A LANDMARK recording. This solo piano album of Gwilym Simcock’s acts as his own dedication to players he loves and reveres (Billy Childs, Brad Mehldau, Egberto Gismonti, Russell Ferrante, etc) but also and just as significantly represents a one stop visit to the remarkable style and sound of this astonishing pianist’s artistry. Simcock has a big technique but that never gets in the way of his torrential flood of melodic ideas which often land never far from a rhapsody and at all times are delivered with tenderness and skill. Jazz does not get any better than this in 2019.
For their next album the Pablo Held trio, their label Edition has announced, will collaborate with Brazilian guitarist Nelson Veras. Held says: “We always enjoy the various ways another person inspires us, expands the possibilities of interaction and instrumentation, and actually makes us play differently. With Nelson, I’ve been listening to his music for years, his records The Solo Sessions Vol.1 and Rouge Sur Blanc are the two main albums I always go back to. He’s a complete musician with a totally unique way of playing, who obviously has roots in many different places, but branches out into the sky. When we first played with the trio he was more than ready to jump into the music! Even with only a super short rehearsal he totally made the music his own and showed us new ways to approach my compositions. Not by talking about it, by playing and going for it in the moment – I love that!”
The Ubuntu label have announced the fact that they will release a second album by trumpeter Mark Kavuma and his band the Banger Factory, a collective from Brixton, south London which along with Kavuma features Mussinghi Brian Edwards and Kaidi Akinnibi (saxes), Artie Zaitz (guitar), David Mrakpor (vibes), Reuben James (piano/organ), Deschanel Gordon (piano), Michael Schrimpling (double bass) and William Cleasby (drums). Kavuma is quoted by the label: “As Keith Richards once said, ‘Good music comes out of people playing together, knowing what they want to do and going for it. You have to sweat over it and bug it to death’.” More here.
Partisans’ first live album: there is undeniably a real snap of excitement about this, recorded in intimate circumstances in the Vortex, clean lines, lots of meaty soloing, and Gene Calderazzo sounding as up for it as you will ever hear him. Journeying through nods to Charlie Parker, Steely Dan and David Bowie the tunes ring out, Julian Siegel sounding like a British Michael Brecker and Phil Robson steady and astute as his front line partner, this is one of the best albums of the year to date: no doubt about it.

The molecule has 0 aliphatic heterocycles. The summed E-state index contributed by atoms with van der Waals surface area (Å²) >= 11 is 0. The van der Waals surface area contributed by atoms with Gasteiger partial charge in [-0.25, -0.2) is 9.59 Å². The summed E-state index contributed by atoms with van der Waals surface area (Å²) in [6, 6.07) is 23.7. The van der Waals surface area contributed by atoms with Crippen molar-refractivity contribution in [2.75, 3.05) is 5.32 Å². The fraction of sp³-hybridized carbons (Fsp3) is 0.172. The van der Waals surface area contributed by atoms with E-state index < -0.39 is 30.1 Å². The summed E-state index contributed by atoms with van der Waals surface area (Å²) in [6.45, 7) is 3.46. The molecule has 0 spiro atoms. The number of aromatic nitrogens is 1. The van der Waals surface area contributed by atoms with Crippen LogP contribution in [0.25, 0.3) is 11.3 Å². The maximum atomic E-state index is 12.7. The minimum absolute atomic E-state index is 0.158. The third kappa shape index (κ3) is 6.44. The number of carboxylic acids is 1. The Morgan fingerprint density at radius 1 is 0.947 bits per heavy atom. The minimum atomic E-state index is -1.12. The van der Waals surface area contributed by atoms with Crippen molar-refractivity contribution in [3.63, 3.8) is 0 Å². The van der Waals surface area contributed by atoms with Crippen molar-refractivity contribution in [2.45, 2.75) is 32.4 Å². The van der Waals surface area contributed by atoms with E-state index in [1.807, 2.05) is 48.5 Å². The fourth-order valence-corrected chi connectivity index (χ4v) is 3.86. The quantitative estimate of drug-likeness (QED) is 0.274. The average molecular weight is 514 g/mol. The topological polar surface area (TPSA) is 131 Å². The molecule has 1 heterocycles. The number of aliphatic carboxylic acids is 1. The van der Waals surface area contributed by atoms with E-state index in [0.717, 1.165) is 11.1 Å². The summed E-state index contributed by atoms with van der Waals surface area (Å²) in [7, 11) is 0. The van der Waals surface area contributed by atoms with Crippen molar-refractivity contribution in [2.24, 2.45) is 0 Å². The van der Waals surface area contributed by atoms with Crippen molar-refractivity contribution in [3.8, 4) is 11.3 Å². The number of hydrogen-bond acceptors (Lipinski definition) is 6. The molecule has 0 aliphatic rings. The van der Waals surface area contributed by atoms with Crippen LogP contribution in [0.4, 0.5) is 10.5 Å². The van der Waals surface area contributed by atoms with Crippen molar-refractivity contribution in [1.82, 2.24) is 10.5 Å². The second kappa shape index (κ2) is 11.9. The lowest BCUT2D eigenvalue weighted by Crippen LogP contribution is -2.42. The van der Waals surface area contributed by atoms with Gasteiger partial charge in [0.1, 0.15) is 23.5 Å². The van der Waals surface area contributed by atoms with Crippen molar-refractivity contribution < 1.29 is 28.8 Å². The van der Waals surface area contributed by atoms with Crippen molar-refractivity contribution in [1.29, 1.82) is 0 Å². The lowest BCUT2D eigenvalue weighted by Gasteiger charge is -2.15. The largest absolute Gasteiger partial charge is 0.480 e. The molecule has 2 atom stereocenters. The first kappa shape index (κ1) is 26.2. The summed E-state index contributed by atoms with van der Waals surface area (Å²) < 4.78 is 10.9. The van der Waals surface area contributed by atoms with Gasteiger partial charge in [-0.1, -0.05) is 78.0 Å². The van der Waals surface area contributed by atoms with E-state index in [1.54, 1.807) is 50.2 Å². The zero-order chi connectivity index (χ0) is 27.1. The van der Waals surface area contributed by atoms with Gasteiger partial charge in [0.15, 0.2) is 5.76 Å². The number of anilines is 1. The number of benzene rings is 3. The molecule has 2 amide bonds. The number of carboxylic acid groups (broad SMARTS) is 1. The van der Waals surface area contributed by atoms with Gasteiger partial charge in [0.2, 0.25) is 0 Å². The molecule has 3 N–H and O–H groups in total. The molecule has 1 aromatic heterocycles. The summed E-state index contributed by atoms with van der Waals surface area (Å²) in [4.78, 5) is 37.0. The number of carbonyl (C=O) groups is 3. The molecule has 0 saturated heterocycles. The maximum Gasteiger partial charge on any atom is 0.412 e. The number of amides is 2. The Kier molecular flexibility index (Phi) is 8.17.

A gorgeously arranged latinate opening track from Triple Helix new from the Anat Cohen tentet next month, a co-commission for the Symphony Center Presents Jazz Series to celebrate its 25th anniversary and Carnegie Hall where it was premiered earlier this year amounting to a three-movement concerto. Musical director Oded Lev-Ari says: “Anat and I have always shared a musical connection that has been effortless and unspoken. As we have each developed as musicians and become proficient in various styles, genres and disciplines, that fundamental musical understanding has remained unchanged.”
To be released by Anzic records on 14 June.
Route to the roots: Robert Randolph & The Family Band’s ‘Have Mercy’ from the band’s forthcoming studio album, Brighter Days is a bit of a must, a heartfelt gospel vocal on top of a laidback groove to die for. The sacred steel specialist and his band worked with producer Dave Cobb on Brighter Days. The Family Band features Robert’s cousins bassist Danyel Morgan and drummer Marcus Randolph along with his sister, vocalist Lenesha Randolph. The album also includes a cover of Pops Staples & the Staples Singers’ ‘Simple Man.’
Well this is a surprise bittersweet treat from Laura Zakian: a very late night kind of record brief as it is contained in a five song EP. With Steve Lodder, bassist Simon Thorpe, drummer Nic France and Laura’s husband baritone saxophonist Paul Bartholomew and percussionist/composer Martin Pyne whose tunes Laura writes lyrics for, the pervasive style lands somewhere between the atmosphere of an Anthony Newley or Fran Landesman song, thoughtful and melancholic and above all full of a certain regret. Well worth your time.